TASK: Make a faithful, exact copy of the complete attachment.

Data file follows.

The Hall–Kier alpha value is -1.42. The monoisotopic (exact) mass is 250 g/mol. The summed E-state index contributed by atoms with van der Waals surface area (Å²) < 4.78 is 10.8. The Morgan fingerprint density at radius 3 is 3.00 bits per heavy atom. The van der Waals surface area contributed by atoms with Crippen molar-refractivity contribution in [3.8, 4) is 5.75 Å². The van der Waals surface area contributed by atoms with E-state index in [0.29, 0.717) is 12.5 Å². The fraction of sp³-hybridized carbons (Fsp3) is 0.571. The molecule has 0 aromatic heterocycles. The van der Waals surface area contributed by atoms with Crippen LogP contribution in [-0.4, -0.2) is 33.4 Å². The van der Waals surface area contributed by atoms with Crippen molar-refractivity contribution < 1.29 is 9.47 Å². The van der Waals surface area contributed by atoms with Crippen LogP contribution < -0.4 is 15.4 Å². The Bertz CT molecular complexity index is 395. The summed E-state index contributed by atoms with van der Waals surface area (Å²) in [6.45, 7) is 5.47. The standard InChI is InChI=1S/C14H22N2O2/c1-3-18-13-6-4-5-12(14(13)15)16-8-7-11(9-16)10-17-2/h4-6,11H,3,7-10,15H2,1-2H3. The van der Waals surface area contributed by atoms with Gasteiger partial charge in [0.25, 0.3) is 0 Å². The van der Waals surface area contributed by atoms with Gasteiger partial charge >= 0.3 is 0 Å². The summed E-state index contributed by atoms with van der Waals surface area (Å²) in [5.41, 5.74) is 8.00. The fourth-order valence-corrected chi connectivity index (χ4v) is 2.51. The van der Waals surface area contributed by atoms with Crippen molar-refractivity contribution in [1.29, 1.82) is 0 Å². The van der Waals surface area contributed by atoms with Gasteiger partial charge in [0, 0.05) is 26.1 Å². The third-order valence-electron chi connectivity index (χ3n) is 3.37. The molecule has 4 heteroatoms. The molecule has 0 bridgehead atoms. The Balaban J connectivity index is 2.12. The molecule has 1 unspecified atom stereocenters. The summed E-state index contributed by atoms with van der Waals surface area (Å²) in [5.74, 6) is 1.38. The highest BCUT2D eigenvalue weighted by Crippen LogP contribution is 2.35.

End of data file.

The Hall–Kier alpha value is -1.42. The monoisotopic (exact) mass is 250 g/mol. The summed E-state index contributed by atoms with van der Waals surface area (Å²) < 4.78 is 10.8. The Morgan fingerprint density at radius 3 is 3.00 bits per heavy atom. The van der Waals surface area contributed by atoms with Crippen molar-refractivity contribution in [3.8, 4) is 5.75 Å². The van der Waals surface area contributed by atoms with E-state index in [0.29, 0.717) is 12.5 Å². The fraction of sp³-hybridized carbons (Fsp3) is 0.571. The molecule has 0 aromatic heterocycles. The van der Waals surface area contributed by atoms with Crippen LogP contribution in [-0.4, -0.2) is 33.4 Å². The van der Waals surface area contributed by atoms with Crippen molar-refractivity contribution < 1.29 is 9.47 Å². The van der Waals surface area contributed by atoms with Crippen LogP contribution < -0.4 is 15.4 Å². The Bertz CT molecular complexity index is 395. The summed E-state index contributed by atoms with van der Waals surface area (Å²) in [6.45, 7) is 5.47. The standard InChI is InChI=1S/C14H22N2O2/c1-3-18-13-6-4-5-12(14(13)15)16-8-7-11(9-16)10-17-2/h4-6,11H,3,7-10,15H2,1-2H3. The van der Waals surface area contributed by atoms with Gasteiger partial charge in [0.25, 0.3) is 0 Å². The van der Waals surface area contributed by atoms with Gasteiger partial charge >= 0.3 is 0 Å². The summed E-state index contributed by atoms with van der Waals surface area (Å²) in [5.41, 5.74) is 8.00. The fourth-order valence-corrected chi connectivity index (χ4v) is 2.51. The van der Waals surface area contributed by atoms with Crippen molar-refractivity contribution in [1.29, 1.82) is 0 Å². The van der Waals surface area contributed by atoms with Gasteiger partial charge in [0, 0.05) is 26.1 Å². The third-order valence-electron chi connectivity index (χ3n) is 3.37. The molecule has 4 heteroatoms. The molecule has 0 bridgehead atoms. The Balaban J connectivity index is 2.12. The molecule has 1 unspecified atom stereocenters. The summed E-state index contributed by atoms with van der Waals surface area (Å²) in [5.74, 6) is 1.38. The highest BCUT2D eigenvalue weighted by Crippen LogP contribution is 2.35.